A poll of British Muslims published Wednesday found that 27 percent had some sympathy for the motives behind last month's Islamist attack in Paris against the satirical magazine Charlie Hebdo. Sixty-two percent said they had no sympathy.
The survey also found that 11 percent agreed that those who publish images of the Prophet Mohammad deserve to be attacked, while 85 percent did not and four percent refused to answer or did not know.
Twelve people were killed on January 7 by gunmen who charged into the offices of Charlie Hebdo, a publication which sparked widespread anger with its cartoons mocking the Prophet Mohammad.
Five more people were killed in attacks in the following days, including four Jews, and millions of people took to France's streets to rally in favour of freedom of speech.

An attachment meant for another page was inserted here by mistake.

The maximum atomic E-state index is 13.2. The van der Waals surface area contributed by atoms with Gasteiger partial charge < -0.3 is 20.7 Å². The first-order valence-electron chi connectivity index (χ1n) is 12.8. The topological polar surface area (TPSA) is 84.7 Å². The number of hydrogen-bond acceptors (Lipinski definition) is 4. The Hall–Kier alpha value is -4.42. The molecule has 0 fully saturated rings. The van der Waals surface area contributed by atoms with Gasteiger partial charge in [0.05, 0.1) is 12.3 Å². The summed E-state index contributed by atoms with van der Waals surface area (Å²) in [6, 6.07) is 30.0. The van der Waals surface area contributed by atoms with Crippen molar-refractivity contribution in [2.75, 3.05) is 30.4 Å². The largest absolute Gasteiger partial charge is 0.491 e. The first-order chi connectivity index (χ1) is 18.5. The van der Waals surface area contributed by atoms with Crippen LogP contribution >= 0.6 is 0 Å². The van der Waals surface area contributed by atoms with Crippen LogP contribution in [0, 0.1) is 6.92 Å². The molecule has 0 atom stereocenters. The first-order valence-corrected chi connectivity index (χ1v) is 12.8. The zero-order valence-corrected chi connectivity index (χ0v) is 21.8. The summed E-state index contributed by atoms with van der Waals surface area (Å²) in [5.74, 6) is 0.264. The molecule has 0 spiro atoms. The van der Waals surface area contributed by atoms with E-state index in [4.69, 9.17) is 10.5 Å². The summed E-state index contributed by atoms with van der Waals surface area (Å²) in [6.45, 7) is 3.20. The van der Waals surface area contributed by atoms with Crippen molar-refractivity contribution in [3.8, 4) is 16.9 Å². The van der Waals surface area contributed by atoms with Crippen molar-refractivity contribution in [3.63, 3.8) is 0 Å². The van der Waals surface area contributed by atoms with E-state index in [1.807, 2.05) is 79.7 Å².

The poll of 1,000 Muslims in Britain was carried out by the ComRes polling institute for BBC Radio between January 26 and February 20.
There are around 2.8 million Muslims in Britain, or some 4.4 percent of the general population.
Sixty-eight percent said they agreed with the view that violence against those publishing such images can never be justified but 24 percent disagreed.
Eighty-five percent said that they felt no sympathy for those who want to fight against Western interests, against 11 percent who said that they did.
"These are, as far as I'm concerned, worrying statistics," said Sayeeda Warsi, who was Britain's first female Muslim minister before resigning last year over the government's policy on the Gaza war.
Forty-six percent of respondents said that Britain was becoming less tolerant of Muslims and more than a third felt that most Britons do not trust Muslims. Ninety-five percent said that they felt loyalty to Britain and 93 percent said that Muslims should always obey British laws.